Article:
Although the four panelists at NYU’s Women, Islam and the Politics of Transformation event stressed the importance of breaking free from talking about Muslim women with regards to “the veil,” that particle article of clothing was the center of conversation at last night’s discussion panel.

The panel included Noor Al-Qasimi, a research fellow at the Center for the Study of Gender Sexuality; Sarah Husain, an activist and poet; Shaireen Rasheed, a visiting scholar at the CSGS and associate professor of philosophy at Long Island University; and Yasmeen Hassan, a social affairs officer at the United Nations’ division for the advancement of women. Moderator Radha S. Hegde opened the forum by introducing the idea that “the global strobe light focuses on Muslim women only to save, vilify, pity or caricature.”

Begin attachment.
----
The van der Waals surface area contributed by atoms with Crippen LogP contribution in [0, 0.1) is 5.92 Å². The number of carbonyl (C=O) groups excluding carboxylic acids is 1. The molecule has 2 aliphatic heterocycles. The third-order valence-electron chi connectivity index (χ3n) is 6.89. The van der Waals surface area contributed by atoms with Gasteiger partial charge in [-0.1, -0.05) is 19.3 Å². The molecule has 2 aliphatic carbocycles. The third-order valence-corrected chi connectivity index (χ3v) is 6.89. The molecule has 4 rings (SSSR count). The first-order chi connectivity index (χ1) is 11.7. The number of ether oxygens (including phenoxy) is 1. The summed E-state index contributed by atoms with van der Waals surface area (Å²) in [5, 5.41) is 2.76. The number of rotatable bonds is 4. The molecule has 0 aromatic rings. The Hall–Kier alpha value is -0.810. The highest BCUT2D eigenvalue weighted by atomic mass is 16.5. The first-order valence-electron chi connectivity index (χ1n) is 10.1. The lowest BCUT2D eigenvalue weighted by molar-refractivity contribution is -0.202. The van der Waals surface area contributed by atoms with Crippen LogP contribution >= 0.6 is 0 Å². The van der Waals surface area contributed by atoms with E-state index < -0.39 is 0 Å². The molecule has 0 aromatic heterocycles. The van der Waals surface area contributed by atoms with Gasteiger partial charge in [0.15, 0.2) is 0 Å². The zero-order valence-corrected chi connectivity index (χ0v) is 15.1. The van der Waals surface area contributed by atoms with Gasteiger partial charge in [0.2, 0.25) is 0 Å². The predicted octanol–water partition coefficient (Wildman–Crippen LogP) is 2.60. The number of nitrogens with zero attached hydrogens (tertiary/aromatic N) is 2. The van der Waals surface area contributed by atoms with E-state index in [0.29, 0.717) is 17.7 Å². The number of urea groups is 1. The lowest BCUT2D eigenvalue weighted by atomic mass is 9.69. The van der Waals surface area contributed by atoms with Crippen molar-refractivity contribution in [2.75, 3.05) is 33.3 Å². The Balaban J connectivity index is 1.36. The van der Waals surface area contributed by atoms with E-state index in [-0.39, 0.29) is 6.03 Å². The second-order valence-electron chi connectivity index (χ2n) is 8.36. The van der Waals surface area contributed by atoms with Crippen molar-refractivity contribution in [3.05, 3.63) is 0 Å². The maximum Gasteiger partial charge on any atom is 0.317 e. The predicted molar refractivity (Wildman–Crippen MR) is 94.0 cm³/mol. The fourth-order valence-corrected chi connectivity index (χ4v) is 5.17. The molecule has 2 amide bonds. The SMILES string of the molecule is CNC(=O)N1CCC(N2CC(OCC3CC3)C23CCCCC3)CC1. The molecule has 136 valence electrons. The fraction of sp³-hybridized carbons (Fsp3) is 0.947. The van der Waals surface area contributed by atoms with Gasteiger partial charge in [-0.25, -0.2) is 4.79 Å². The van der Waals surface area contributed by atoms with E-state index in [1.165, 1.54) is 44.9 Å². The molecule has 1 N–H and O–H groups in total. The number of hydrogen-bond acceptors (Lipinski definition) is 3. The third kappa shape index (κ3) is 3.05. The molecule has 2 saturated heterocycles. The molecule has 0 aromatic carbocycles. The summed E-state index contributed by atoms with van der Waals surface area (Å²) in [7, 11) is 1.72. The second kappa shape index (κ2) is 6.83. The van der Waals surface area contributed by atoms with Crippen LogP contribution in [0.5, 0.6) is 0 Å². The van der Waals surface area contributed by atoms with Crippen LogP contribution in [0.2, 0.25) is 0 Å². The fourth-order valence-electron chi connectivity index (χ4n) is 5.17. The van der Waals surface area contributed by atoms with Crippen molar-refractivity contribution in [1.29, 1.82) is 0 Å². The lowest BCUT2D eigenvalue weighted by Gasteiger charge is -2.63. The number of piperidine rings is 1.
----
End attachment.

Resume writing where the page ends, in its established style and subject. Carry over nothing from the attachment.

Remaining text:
Al-Qasimi argues that “in evading the veil through costume substitution and shaved head in Iranian cinema, the symbolism is thus erased herein, denaturalizing the hegemonic order of Islamic patriarchy,” in her presentation titled, “The Mobility of the Veil and the not-veiled Muslim Female Subject.”

“The Mobility of the veil thus refers to the possibility of evasion, substitution or at times removal of the veil,” she explained.

However, Husain asked, “When are we going to stop talking about the veil?”

She feels that the veil should not be an issue. Rather, she believes that instead of talking about the veil, there should be more focus on the actual issues women are going through.

“I believe that every woman has a right over her body,” she said, adding that the state should not mandate rules for women, who should have a choice about whether to veil or unveil. “It is my right to decide to practice my religion. It’s not anybody’s business,” she said.

One member of the audience asked why they were discussing the veil, if these women thought it shouldn’t be the focus. (MORE)


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